CA, Jan 26 (Central Asia Newswire). Press freedom organization Reporters without Borders (RSF) on Wednesday released its annual global index, with the Paris-based organization criticizing Central Asian states for their crackdown on journalists.
To compile the index, RSF considers the number of attacks on journalists, the efforts of the state to prevent publication of negative reports, and the level of self-censorship in each country.
Kyrgyzstan ranks highest of the five, tied for 108th out of 179 states ranked and tying with Bolivia.
Tajikistan is tied for 122nd with Algeria and Malaysia, while Kazakhstan occupying the 154th rank with Libya.
Uzbekistan comes in at 157th, just one notch above Saudi Arabia. Turkmenistan comes in third from last at 177th.
Every Central Asian state except Turkmenistan rose in the rankings, but not due to any improvements in these countries’ press environments, RSF said, but because other countries fell so far.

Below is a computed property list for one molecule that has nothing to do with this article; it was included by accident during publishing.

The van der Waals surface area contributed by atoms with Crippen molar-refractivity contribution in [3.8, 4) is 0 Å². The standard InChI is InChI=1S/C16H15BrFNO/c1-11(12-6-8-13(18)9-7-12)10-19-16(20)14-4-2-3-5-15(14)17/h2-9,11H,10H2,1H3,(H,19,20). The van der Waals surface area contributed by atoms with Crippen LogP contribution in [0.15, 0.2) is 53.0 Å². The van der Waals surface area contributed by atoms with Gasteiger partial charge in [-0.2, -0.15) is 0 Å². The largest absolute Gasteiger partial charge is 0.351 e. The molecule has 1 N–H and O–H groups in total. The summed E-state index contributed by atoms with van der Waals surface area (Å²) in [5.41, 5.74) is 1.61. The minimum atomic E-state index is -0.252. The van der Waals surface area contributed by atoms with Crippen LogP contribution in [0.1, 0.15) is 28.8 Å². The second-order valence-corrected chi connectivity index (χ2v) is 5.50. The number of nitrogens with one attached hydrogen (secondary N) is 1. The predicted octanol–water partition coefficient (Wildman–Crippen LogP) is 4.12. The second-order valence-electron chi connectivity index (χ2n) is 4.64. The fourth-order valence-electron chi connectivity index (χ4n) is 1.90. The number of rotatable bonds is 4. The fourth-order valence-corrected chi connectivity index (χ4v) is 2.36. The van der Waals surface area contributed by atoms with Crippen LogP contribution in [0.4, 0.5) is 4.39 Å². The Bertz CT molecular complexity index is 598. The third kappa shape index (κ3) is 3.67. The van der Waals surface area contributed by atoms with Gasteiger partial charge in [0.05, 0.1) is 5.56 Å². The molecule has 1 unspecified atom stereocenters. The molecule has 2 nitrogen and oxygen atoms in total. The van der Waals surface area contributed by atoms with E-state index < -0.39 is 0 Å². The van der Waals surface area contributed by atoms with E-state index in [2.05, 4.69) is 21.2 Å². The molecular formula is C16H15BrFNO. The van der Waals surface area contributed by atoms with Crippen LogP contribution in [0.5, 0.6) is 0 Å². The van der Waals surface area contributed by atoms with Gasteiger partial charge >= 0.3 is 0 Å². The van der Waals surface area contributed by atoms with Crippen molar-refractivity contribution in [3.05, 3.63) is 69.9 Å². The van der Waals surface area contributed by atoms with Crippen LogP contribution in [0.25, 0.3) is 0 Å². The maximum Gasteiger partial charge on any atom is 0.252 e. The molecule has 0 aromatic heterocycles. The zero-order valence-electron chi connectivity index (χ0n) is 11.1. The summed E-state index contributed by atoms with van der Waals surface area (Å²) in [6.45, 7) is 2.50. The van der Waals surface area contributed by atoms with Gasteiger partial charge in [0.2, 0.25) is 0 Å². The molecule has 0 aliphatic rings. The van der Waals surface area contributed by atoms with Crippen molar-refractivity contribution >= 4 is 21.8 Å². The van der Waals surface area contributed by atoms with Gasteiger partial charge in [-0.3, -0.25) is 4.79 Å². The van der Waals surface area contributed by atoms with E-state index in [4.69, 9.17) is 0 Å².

In Kyrgyzstan, RSF says the country is successfully moving beyond the political instability and violence of 2010.
“The media freedom situation nonetheless continues to be very fragile, with physical attacks on journalists and repressive initiatives by parliament,” RSF said in the report.
The international organization says that the press situation in Tajikistan is hampered by authorities repeatedly harping on the threats of Islamic extremism and a return to domestic conflict as a reason to limit reporters’ rights.
Uzbekistan and Turkmenistan have made no improvement in press freedom, though both states are now focusing their efforts on muzzling internet activity.
Kazakhstan, though it jumped more than ten spots, has increased its control over the press, RSF says.
“In a bid to maintain a facade of stability at all costs, the Kazakh authorities have stepped up their persecution of the few independent voices and are trying to gain control of the internet,” the report says.